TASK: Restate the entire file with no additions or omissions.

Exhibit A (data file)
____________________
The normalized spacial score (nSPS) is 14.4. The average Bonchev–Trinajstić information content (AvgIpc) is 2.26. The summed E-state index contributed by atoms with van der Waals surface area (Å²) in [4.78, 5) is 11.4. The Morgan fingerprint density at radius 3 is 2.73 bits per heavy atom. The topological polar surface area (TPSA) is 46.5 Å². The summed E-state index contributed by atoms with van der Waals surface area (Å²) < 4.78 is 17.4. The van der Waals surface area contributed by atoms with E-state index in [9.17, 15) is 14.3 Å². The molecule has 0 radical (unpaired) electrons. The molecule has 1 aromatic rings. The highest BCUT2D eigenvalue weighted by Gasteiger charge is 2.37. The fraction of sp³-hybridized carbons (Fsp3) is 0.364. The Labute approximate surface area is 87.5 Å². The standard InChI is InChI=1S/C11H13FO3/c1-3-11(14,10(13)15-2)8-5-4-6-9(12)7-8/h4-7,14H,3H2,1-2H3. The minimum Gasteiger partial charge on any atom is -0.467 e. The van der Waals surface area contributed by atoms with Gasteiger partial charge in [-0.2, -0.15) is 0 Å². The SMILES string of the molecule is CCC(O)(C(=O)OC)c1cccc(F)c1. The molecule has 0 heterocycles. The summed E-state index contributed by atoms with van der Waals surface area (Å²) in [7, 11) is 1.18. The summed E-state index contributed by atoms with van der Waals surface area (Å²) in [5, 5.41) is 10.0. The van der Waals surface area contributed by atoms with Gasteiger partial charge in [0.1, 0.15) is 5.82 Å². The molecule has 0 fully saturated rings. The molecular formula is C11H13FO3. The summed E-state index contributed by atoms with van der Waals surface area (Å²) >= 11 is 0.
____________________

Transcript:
The normalized spacial score (nSPS) is 14.4. The average Bonchev–Trinajstić information content (AvgIpc) is 2.26. The summed E-state index contributed by atoms with van der Waals surface area (Å²) in [4.78, 5) is 11.4. The Morgan fingerprint density at radius 3 is 2.73 bits per heavy atom. The topological polar surface area (TPSA) is 46.5 Å². The summed E-state index contributed by atoms with van der Waals surface area (Å²) < 4.78 is 17.4. The van der Waals surface area contributed by atoms with E-state index in [9.17, 15) is 14.3 Å². The molecule has 0 radical (unpaired) electrons. The molecule has 1 aromatic rings. The highest BCUT2D eigenvalue weighted by Gasteiger charge is 2.37. The fraction of sp³-hybridized carbons (Fsp3) is 0.364. The Labute approximate surface area is 87.5 Å². The standard InChI is InChI=1S/C11H13FO3/c1-3-11(14,10(13)15-2)8-5-4-6-9(12)7-8/h4-7,14H,3H2,1-2H3. The minimum Gasteiger partial charge on any atom is -0.467 e. The van der Waals surface area contributed by atoms with Gasteiger partial charge in [-0.2, -0.15) is 0 Å². The SMILES string of the molecule is CCC(O)(C(=O)OC)c1cccc(F)c1. The molecule has 0 heterocycles. The summed E-state index contributed by atoms with van der Waals surface area (Å²) in [7, 11) is 1.18. The summed E-state index contributed by atoms with van der Waals surface area (Å²) in [5, 5.41) is 10.0. The van der Waals surface area contributed by atoms with Gasteiger partial charge in [0.1, 0.15) is 5.82 Å². The molecule has 0 fully saturated rings. The molecular formula is C11H13FO3. The summed E-state index contributed by atoms with van der Waals surface area (Å²) >= 11 is 0.